Pentagon chief touches new bases in Soviet, Turkish visits. In Soviet Union: new openness but little change
Moscow — For four days, glasnost wore khaki and olive drab, and targeted a privileged audience of one, as United States Defense Secretary Frank Carlucci III was ushered onto Soviet military bases customarily off-limits to foreigners to behold some of this country's most advanced weaponry. For the first time, the Soviets encouraged a top US military official to examine some of the key components of their military machine - including the MIG-29 fulcrum jet fighter and the top-secret strategic bomber known to NATO as the Blackjack.
It was a striking - and highly calculated - break by Mikhail Gorbachev's Kremlin with the centuries-old Russian penchant for secrecy, especially in matters touching on military security.
``As few as six months ago, this would have seemed impossible,'' official Radio Moscow said at one point during the visit, when Mr. Carlucci climbed into the Blackjack cockpit.
One amazed US Army officer who accompanied the Pentagon chief on part of his travels concurred with Soviet radio. ``This degree of openness by the Soviets is unprecedented in the post-World War II era,'' he said. ``Never before have they displayed this willingness to present their capabilities to us.''
Carlucci's visit mirrored opportunities extended to the Soviet military chief of staff, Sergei Akhromeyev, during his tour of US military bases earlier this summer. The back-to-back visits reflect improved superpower relations in the political arena, and the conscious search in both Washington and Moscow for new ways to dispel military tensions.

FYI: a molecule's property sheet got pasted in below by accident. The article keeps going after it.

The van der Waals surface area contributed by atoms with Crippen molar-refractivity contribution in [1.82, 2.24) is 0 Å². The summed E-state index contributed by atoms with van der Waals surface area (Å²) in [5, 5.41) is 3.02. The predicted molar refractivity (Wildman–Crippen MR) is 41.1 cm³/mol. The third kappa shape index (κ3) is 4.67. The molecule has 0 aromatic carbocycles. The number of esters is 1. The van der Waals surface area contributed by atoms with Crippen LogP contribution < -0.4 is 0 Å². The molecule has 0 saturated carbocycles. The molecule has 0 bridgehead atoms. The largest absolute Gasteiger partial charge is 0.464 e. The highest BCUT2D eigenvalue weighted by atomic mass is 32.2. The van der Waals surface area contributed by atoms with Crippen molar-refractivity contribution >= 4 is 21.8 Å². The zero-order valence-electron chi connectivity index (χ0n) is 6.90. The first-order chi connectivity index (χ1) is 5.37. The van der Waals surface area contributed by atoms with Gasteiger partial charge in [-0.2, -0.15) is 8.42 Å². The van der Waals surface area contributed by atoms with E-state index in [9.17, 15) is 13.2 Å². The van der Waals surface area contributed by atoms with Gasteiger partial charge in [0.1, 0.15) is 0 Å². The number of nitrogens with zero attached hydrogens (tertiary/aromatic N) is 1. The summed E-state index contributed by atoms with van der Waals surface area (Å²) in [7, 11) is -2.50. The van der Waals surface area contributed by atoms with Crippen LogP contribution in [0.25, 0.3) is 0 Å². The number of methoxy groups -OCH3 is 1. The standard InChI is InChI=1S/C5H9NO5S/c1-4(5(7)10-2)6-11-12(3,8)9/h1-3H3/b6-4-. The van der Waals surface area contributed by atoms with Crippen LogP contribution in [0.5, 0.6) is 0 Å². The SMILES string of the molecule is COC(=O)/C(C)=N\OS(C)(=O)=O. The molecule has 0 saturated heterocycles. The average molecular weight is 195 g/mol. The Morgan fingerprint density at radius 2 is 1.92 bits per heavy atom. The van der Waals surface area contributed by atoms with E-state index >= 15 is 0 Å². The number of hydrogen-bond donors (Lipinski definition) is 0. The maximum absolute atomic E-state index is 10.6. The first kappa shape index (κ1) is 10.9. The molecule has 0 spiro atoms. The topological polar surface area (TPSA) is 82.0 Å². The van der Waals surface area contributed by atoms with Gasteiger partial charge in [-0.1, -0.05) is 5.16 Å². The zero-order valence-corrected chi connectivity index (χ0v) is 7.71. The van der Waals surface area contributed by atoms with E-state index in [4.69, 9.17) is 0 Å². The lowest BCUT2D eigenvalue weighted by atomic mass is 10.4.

``The more often we meet, the better understanding we are going to achieve,'' said Soviet Defense Minister Dmitri Yazov after Carlucci landed in Moscow Monday.
Even as they moved to shed even apparent vestiges of militarism, the Soviets - through President Andrei Gromyko - used Carlucci's visit to press the lameduck Reagan administration to increase the pace of the strategic arms reduction talks now under way in Geneva.
``Let us arrange things in such a way so that your arm is never lifted against us, and ours - against yours,'' Mr. Gromyko told the Pentagon chief on Wednesday.
On the final day of the visit, Carlucci was in Sevastopol, home port of the Soviet Black Sea fleet, and Mr. Yazov proudly led his American guest on a tour of one of the newest warships in the Soviet Navy. A US Naval officer in Carlucci's party said it was the first time an American had ever boarded the ship.
Although the visit had given rise to remarkable openness on the part of the Soviets, it left Carlucci far from convinced that the Kremlin has made a break to a purely defensive military posture.
Before traveling to the Crimea, he repeated his contention that despite the warming of superpower relations, the US should be spending more, and not less, on defense. Carlucci asked for a 2 percent ``real'' increase in Pentagon funding.
``The fact that we are having this dialogue does not mean that all our problems have been solved,'' Carlucci told reporters in Moscow. ``We, for example, have seen no change in force structure, nor have we seen any change in the resources going into the soviet military establishment. ... So while this dialogue is going on and while it is important, it is also important for us to maintain our deterrent capability.''